Some problems for the GOP have come about as a direct result of a Trump presidency. Arguably, these problems are much more existential – subverting the overall values of the party at-large. This mainly has to do with the party’s proximity to conspiracy theories and racial fringe groups. Q-Anon, for example, is a perversion of reality riddled with untruths and demonstrably false conspiracy theories. The Proud Boys, a far-right street-fighting group that relishes opportunities to inflame social tensions, have outwardly expressed their support for President Trump. Yet, despite that fact, Trump and the GOP have not demonstrably denounced these groups. In fact, some incoming members of Congress ran on platforms that embraced these groups.
Another pressing issue for Trump and the GOP concerns their handling of healthcare – or lack thereof. The party is generally on the wrong side of this debate, especially regarding health insurance and prescription drug costs. With his abnormal obsession to eradicate the legacy of Barack Obama, Trump has done everything in his power to eliminate the Affordable Care Act, arguably the crown jewel of his predecessor’s administration. While Trump and the GOP have chipped away at the ACA, it still stands. This is because it has a broad appeal; 52% of the American public likes it. Even so, “repeal and replace” has become the rallying cry for Trump and his subordinates. What that replacement looks like remains a mystery. The party has never proposed a substantive plan.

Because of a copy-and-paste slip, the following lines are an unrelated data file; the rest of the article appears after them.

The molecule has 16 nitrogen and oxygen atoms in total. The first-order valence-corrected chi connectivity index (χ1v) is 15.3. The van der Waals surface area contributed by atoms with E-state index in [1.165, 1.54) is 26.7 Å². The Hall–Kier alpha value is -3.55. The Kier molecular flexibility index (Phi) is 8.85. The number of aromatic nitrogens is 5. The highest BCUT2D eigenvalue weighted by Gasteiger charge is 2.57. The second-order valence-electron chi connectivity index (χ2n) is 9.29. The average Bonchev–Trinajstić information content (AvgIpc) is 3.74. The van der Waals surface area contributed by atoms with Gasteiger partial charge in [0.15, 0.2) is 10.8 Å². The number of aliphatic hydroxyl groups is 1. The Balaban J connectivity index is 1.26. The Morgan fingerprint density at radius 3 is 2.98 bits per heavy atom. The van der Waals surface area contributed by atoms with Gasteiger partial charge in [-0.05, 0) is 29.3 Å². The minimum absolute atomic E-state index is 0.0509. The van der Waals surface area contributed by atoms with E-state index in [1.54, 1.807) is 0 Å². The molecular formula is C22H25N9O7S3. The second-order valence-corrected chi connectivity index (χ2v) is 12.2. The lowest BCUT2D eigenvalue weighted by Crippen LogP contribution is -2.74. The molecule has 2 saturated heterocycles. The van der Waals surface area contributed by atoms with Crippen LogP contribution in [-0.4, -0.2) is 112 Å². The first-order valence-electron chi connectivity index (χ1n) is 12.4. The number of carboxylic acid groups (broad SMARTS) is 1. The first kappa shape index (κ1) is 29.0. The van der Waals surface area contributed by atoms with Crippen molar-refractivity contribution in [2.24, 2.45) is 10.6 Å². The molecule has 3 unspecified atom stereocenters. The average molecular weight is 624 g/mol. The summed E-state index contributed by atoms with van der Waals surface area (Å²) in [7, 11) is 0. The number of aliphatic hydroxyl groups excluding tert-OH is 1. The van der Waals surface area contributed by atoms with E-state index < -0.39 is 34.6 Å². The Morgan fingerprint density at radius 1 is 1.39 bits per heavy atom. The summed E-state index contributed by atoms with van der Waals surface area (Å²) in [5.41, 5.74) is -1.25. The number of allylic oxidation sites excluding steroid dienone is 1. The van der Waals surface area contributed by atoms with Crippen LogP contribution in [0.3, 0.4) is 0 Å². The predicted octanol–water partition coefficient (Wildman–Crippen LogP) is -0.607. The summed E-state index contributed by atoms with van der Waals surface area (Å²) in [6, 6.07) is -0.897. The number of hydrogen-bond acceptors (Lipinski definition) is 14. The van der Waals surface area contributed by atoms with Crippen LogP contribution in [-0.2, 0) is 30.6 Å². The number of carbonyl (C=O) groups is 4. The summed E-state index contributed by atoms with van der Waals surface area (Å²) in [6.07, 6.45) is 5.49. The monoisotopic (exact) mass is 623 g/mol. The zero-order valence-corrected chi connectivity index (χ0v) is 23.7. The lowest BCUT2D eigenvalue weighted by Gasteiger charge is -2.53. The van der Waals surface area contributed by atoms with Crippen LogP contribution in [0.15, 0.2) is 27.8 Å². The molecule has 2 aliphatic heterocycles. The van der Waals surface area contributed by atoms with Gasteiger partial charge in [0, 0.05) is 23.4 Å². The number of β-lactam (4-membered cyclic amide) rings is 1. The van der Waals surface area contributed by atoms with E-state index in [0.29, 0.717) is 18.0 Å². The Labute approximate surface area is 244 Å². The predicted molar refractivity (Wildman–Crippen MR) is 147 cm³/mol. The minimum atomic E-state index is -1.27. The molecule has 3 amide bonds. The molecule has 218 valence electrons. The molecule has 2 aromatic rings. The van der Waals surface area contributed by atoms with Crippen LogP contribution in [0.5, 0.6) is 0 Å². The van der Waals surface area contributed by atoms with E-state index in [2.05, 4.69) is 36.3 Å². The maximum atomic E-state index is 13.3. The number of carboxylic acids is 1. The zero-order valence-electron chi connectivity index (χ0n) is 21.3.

Despite each party’s faults and challenges individually, the government at-large is facing an unparalleled lack of public faith. According to Pew Research, only 20% of the public say that they trust the government to work in their best interest as of September 2020. As such, the best way for each party to help themselves is to help each other. Americans would appreciate politicians of both parties agreeing on a set of verifiable facts and then working together to solve the challenges facing ordinary Americans. Issues like COVID, the economy, health care, immigration reform, and climate change will only be attainable with bipartisanship and a willingness for compromise.